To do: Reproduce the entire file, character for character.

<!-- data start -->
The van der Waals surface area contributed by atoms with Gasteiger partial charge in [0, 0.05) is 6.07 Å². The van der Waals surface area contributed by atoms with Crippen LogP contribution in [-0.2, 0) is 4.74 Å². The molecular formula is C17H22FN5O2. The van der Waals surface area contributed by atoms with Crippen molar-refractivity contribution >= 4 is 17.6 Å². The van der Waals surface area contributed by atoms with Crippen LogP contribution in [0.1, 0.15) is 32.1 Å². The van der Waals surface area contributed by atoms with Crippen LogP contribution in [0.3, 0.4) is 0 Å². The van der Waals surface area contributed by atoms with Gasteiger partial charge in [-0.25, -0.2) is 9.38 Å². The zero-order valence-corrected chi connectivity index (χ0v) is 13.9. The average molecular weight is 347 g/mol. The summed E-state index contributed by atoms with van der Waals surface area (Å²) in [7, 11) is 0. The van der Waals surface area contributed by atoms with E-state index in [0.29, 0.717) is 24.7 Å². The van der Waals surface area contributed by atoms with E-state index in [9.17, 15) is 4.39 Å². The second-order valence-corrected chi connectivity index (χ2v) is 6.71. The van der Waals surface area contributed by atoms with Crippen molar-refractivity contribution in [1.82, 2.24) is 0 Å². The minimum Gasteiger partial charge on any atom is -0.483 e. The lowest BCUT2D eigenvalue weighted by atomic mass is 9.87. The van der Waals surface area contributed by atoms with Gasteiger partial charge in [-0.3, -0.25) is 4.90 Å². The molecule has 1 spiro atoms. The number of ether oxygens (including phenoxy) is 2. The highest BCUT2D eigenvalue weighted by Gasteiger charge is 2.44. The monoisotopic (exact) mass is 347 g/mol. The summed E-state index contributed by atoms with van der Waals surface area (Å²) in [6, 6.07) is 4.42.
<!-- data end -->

The van der Waals surface area contributed by atoms with Gasteiger partial charge in [0, 0.05) is 6.07 Å². The van der Waals surface area contributed by atoms with Crippen LogP contribution in [-0.2, 0) is 4.74 Å². The molecular formula is C17H22FN5O2. The van der Waals surface area contributed by atoms with Crippen molar-refractivity contribution >= 4 is 17.6 Å². The van der Waals surface area contributed by atoms with Crippen LogP contribution in [0.1, 0.15) is 32.1 Å². The van der Waals surface area contributed by atoms with Crippen LogP contribution in [0.3, 0.4) is 0 Å². The van der Waals surface area contributed by atoms with Gasteiger partial charge in [-0.25, -0.2) is 9.38 Å². The zero-order valence-corrected chi connectivity index (χ0v) is 13.9. The average molecular weight is 347 g/mol. The summed E-state index contributed by atoms with van der Waals surface area (Å²) in [7, 11) is 0. The van der Waals surface area contributed by atoms with E-state index in [0.29, 0.717) is 24.7 Å². The van der Waals surface area contributed by atoms with E-state index in [9.17, 15) is 4.39 Å². The second-order valence-corrected chi connectivity index (χ2v) is 6.71. The van der Waals surface area contributed by atoms with Crippen molar-refractivity contribution in [1.82, 2.24) is 0 Å². The minimum Gasteiger partial charge on any atom is -0.483 e. The lowest BCUT2D eigenvalue weighted by atomic mass is 9.87. The van der Waals surface area contributed by atoms with Gasteiger partial charge in [-0.3, -0.25) is 4.90 Å². The molecule has 1 spiro atoms. The number of ether oxygens (including phenoxy) is 2. The highest BCUT2D eigenvalue weighted by Gasteiger charge is 2.44. The monoisotopic (exact) mass is 347 g/mol. The summed E-state index contributed by atoms with van der Waals surface area (Å²) in [6, 6.07) is 4.42.